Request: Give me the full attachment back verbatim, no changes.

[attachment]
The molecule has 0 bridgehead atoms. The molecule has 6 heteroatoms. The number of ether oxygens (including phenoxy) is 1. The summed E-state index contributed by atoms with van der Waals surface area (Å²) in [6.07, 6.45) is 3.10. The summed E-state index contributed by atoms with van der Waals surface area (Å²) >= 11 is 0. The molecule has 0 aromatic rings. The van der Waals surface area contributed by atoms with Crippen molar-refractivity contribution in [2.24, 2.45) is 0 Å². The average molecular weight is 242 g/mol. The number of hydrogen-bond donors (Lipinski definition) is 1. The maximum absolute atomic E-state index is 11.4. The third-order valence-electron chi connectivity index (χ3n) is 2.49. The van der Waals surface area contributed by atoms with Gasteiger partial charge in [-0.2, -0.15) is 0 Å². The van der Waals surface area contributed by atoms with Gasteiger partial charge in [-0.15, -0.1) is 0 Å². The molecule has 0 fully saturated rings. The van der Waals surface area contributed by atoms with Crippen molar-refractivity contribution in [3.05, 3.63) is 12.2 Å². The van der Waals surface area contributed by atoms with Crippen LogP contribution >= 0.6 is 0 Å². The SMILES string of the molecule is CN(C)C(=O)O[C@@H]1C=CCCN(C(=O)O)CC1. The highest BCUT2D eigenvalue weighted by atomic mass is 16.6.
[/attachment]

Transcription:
The molecule has 0 bridgehead atoms. The molecule has 6 heteroatoms. The number of ether oxygens (including phenoxy) is 1. The summed E-state index contributed by atoms with van der Waals surface area (Å²) in [6.07, 6.45) is 3.10. The summed E-state index contributed by atoms with van der Waals surface area (Å²) >= 11 is 0. The molecule has 0 aromatic rings. The van der Waals surface area contributed by atoms with Crippen molar-refractivity contribution in [2.24, 2.45) is 0 Å². The average molecular weight is 242 g/mol. The number of hydrogen-bond donors (Lipinski definition) is 1. The maximum absolute atomic E-state index is 11.4. The third-order valence-electron chi connectivity index (χ3n) is 2.49. The van der Waals surface area contributed by atoms with Gasteiger partial charge in [-0.2, -0.15) is 0 Å². The van der Waals surface area contributed by atoms with Gasteiger partial charge in [-0.15, -0.1) is 0 Å². The molecule has 0 fully saturated rings. The van der Waals surface area contributed by atoms with Crippen molar-refractivity contribution in [3.05, 3.63) is 12.2 Å². The van der Waals surface area contributed by atoms with Crippen LogP contribution >= 0.6 is 0 Å². The SMILES string of the molecule is CN(C)C(=O)O[C@@H]1C=CCCN(C(=O)O)CC1. The highest BCUT2D eigenvalue weighted by atomic mass is 16.6.